Mawdryn Undead (1983) Is a pivotal story for regeneration, it makes it very clear the limit is NOT a count of actual complete regenerations, but use of a a finite amount of energy "packets" contained within him (1 per regeneration), and after it is used he can no longer regenerate. He also establishes that he only has enough energy for 8 regenerations left, thereby confirming his as number 5 and ruling out the forced regeneration not counting (War Games) and earlier Doctors hinted at in Brain of Morbius. Later that year The Five Doctors establishes that a new set of regenerations can be implanted (the Time Lords offer a set to the Master), and the First Doctor (albeit played by Richard Hurndall) also confirms himself as the original. Eventually we come to The Caves Of Androzani (1984) and a nasty case of Spectrox Toxemia transforms Peter Davison to Colin Baker (Regeneration 5).

In Trial Of a Timelord (1986) we learn that there is "another Doctor" running around out there, known as the Valeyard. An amalgamation of his darker sides from somewhere between his 12th and final incarnation. We know he's after the Doctor's remaining lives, what we don't know is whether he is actually a future Doctor, or something that in some way manifested into physical form. But after famous last words of "Carrot Juice" the TARDIS is shot out of the sky in Time and the Rani (1987) seeing Colin Baker change to Sylvester McCoy (Regeneration 6). Though technically we see Sylvester McCoy change into Sylvester McCoy as Colin Baker wasn't around to film the sequence.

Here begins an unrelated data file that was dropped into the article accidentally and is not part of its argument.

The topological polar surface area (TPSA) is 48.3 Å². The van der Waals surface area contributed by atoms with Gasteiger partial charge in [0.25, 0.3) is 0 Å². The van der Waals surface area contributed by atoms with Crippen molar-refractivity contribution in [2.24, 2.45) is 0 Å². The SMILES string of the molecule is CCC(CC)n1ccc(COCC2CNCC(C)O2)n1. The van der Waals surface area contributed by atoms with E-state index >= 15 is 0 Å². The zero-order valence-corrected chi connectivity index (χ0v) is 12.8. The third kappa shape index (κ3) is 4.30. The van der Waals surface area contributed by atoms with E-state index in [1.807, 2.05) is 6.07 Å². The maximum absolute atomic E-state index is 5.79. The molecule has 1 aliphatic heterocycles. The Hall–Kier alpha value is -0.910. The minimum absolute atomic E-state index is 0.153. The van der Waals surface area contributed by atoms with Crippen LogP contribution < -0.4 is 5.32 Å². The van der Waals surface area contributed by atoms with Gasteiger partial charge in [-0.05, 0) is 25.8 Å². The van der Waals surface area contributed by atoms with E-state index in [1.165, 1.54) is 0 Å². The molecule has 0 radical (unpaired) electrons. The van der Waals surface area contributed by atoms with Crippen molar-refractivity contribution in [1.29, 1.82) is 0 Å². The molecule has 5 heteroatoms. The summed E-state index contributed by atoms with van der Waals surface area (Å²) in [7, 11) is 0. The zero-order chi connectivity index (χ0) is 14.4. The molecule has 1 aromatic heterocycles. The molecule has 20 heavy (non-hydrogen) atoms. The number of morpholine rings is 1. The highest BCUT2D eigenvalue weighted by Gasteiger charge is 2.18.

Some 3214 days after taking the role, Sylvester McCoy hands over to Paul McGann in the TV Movie (1996) after being shot in an alley (Regeneration 7), making him the actor to hold the role of "the current Doctor" for the longest, beating Paul McGann by a mere 18 days. The movie also established that the Eye of Harmony can be used to transfer regenerations between bodies, and that anaesthetic can delay or possibly destroy the regenerative process.

Skipping ahead for a little, to make sense of regeneration numbers, The Night Of The Doctor (2013) sees Paul McGann change to John Hurt (Regeneration 8 ). This also shows that the Elixir of Life can be used to steer a regeneration in a particular way. Though McGann fell 18 days short of the record for holding the role, because his regeneration out isn't shown until 2013 he holds the record for the longest time between regeneration in and regeneration out at a staggering 17.4 years.

One interesting note of the regeneration into Hurt is that they use an image of a very young Hurt, so you get the impression by the time you first see him in previously in The Name of the Doctor (2013) (yes tenses can be terrible with time travel) that he had worn this body for a very long time. By the time we see him for the third time in The Day Of The Doctor (2013), his body is also wearing a bit thing and we get John Hurt changing, we assume, to Christopher Eccleston as he was hoping for more conspicuous ears (Regeneration 9).

Back into transmissions sequence Rose (2005) is presumably shortly after events in The Day of the Doctor as we see the Doctor checking out those ears for the first time. He doesn't hold on to them for long though as in Parting Of The Ways (2005) he absorbs all the energy of the vortex, and nobody's supposed to do that. The Doctor tells Rose "you never know what you're going to get", implying that, at this point in his life, he can't control the outcome of a regeneration, and Christopher Eccleston becomes David Tennant, becoming alarmed at his new teeth (Regeneration 10).

In The Christmas Invasion (2005) we get new information that within 15 hours of a regeneration it is still possible to make tweaks and fixes, in the Doctor's case he is able to grow a new hand after having it chopped off by a sword, but this also explains Romana's multiple shifts.